How to tie your shoes in the mountains?
This is one question that seemingly one might not ask. However, it turns out that shoes can be tied better or worse, which is crucial in mountainous terrain. In order to do without unpleasant abrasions, pressure and other discomfort, mountain boots must not only be well suited to the activity and comfortable (see our guide – how to choose good shoes), but also properly knotted.
Binding vs. types of shoes
Most high mountain (trekking) boots can be laced in two zones. Models of this type have special hooks that allow you to vary the lacing strength of the boot in the lower and upper parts. Often it is a hook offset backwards from the row of other grommets, self-locking or with some other design that locks the shoelace. It allows us to adjust the upper part of the binding without changing the tension of the lower part.
Approach shoes and other shoes with a low upper (all-sports, running, hybrid) usually do not have this option. Nevertheless, we can also tie them tighter or looser, and this is what largely determines the comfort of the feet.
Shoe lacing (fot. outdoormagazine.pl)
Rules for tying shoes in the mountains
During approaches, we generally tie our shoes more loosely. If possible, leave the lower part fairly tightened, and lace the upper gently. This allows the foot and ankle joint to work freely.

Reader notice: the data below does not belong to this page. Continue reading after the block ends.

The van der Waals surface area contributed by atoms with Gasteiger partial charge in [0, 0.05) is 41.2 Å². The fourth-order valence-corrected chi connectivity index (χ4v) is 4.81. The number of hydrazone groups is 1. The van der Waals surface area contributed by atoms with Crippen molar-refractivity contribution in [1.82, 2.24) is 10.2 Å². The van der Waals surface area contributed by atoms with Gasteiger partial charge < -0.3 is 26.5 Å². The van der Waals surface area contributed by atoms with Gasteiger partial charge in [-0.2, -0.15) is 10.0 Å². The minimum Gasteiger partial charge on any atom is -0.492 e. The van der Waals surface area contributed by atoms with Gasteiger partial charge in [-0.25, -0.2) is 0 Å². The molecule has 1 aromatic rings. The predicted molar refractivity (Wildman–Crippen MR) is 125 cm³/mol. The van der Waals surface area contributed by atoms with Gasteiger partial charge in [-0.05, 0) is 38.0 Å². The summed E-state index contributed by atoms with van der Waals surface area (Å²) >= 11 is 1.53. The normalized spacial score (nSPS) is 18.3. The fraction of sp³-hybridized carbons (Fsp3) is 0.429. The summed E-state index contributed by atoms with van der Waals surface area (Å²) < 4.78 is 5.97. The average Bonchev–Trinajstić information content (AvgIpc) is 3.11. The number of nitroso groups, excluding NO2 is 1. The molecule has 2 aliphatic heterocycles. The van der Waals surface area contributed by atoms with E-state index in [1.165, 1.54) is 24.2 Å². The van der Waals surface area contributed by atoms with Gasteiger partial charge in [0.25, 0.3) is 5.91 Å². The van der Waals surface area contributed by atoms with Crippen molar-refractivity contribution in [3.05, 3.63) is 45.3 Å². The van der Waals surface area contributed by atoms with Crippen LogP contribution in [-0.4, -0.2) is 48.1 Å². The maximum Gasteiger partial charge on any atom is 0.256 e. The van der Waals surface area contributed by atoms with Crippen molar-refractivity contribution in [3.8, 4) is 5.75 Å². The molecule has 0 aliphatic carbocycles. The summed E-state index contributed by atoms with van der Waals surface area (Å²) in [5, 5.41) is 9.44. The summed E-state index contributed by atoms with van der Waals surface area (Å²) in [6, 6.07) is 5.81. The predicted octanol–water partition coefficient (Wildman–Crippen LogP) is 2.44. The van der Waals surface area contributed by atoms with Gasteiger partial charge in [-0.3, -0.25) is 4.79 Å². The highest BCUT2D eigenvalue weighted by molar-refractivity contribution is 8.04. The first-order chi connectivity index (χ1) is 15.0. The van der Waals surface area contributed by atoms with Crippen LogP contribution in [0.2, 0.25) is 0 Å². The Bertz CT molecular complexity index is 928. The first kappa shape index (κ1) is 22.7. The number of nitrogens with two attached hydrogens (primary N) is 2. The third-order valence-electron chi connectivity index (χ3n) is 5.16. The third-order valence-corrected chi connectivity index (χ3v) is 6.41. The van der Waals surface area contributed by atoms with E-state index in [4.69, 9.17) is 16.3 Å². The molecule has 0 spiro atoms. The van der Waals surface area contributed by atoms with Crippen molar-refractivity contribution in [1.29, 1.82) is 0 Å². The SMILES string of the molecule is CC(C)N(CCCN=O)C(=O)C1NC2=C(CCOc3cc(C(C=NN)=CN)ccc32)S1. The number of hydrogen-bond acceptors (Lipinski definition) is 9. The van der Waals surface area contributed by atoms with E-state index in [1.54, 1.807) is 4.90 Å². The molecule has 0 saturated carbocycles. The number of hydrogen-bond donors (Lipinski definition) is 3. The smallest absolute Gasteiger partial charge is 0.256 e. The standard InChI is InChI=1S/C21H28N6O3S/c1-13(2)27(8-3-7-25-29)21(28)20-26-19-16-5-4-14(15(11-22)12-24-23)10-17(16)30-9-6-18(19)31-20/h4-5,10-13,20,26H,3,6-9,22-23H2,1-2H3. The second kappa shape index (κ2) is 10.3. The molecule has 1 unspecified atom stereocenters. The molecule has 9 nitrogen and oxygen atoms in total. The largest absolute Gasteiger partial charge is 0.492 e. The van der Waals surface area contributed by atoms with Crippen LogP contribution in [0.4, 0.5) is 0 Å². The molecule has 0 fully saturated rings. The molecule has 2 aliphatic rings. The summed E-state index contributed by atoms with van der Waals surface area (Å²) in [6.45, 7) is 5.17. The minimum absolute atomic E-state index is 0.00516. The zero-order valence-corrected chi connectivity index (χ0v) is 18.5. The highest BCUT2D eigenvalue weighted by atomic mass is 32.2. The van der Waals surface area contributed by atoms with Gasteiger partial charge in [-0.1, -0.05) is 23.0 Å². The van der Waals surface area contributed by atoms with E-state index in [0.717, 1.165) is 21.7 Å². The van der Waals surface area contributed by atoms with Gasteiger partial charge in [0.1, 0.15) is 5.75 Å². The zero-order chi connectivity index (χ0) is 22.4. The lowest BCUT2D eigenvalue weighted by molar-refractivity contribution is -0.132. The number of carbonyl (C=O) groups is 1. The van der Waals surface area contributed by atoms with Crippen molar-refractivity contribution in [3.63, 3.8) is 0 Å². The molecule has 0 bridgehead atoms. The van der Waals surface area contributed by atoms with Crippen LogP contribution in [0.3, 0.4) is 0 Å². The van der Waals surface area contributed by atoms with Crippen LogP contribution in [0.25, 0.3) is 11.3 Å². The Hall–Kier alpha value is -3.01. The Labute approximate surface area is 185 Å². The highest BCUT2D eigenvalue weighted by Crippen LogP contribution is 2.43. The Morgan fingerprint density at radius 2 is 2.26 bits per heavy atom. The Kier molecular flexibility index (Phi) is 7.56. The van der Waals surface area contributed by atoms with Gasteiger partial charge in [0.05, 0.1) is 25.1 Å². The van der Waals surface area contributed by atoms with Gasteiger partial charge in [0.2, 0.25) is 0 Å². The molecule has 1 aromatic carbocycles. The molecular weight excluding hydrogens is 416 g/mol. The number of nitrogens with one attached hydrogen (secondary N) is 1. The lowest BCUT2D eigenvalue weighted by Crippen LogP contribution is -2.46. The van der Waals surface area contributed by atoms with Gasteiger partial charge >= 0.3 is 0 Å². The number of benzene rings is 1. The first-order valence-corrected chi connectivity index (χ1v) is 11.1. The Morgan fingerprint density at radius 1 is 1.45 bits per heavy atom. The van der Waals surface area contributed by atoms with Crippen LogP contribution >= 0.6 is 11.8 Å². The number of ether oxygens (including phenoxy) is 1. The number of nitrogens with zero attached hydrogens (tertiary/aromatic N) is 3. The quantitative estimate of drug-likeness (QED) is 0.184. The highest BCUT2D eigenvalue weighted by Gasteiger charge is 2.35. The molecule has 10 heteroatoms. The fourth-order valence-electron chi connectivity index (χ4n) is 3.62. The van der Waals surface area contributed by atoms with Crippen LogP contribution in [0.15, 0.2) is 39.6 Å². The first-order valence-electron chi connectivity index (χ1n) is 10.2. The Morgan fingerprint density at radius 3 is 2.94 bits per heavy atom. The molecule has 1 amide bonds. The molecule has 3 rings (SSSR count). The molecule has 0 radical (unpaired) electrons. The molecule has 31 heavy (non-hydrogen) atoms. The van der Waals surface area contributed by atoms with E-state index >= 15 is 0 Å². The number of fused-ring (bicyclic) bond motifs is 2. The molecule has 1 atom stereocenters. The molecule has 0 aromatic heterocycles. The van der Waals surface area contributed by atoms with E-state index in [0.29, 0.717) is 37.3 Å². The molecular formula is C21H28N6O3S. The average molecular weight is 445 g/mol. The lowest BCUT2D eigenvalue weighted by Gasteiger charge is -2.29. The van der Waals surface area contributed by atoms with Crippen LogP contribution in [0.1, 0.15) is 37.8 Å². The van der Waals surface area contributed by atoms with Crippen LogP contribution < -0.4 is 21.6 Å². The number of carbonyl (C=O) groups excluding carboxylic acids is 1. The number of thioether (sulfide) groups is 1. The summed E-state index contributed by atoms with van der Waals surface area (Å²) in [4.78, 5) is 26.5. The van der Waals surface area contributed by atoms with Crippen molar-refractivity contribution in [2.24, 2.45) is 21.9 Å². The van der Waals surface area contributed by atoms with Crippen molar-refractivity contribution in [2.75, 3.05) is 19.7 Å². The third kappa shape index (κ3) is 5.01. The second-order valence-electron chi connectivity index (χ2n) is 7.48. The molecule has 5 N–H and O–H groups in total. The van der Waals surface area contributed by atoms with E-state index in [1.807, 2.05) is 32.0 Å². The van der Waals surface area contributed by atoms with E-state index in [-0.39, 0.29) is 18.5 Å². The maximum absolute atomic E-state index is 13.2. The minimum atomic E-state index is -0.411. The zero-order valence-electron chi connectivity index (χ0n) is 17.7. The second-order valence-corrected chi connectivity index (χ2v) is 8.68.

When walking down, tie the shoes tighter so that the foot does not move forward. The toes should never hit the inside of the tip of the shoe, nor should the foot move sideways. This will help avoid bruises, abrasions and ankle sprains.
It’s always a good idea to check that the sock doesn’t roll up and that the tongue lies evenly before tying the shoe.
Lacing the shoes (fot. outdoormagazine.pl)
Ways of lacing up
There are several lacing methods that help reduce pressure for people with a specific foot shape (wide or high instep). In the area of perceived pressure, we run the laces not crosswise, but vertically, leaving a “window” in the sensitive area.
Good laces should not only be durable, but also adequately rough/slippery. On the one hand, they should allow easy untying (there is usually no problem with this), and on the other hand, they should not untie themselves.
In addition, it’s a good idea to double-tie the laces (especially underneath the stuput when access is limited). Then they will definitely not untie.
When replacing laces with new ones, it is best to measure the previous ones and buy laces of the same length. If this is not possible, because, for example. old laces have been broken and tied several times (it happens), you can use the diagram (number of rows of eyelets / approximate length of laces):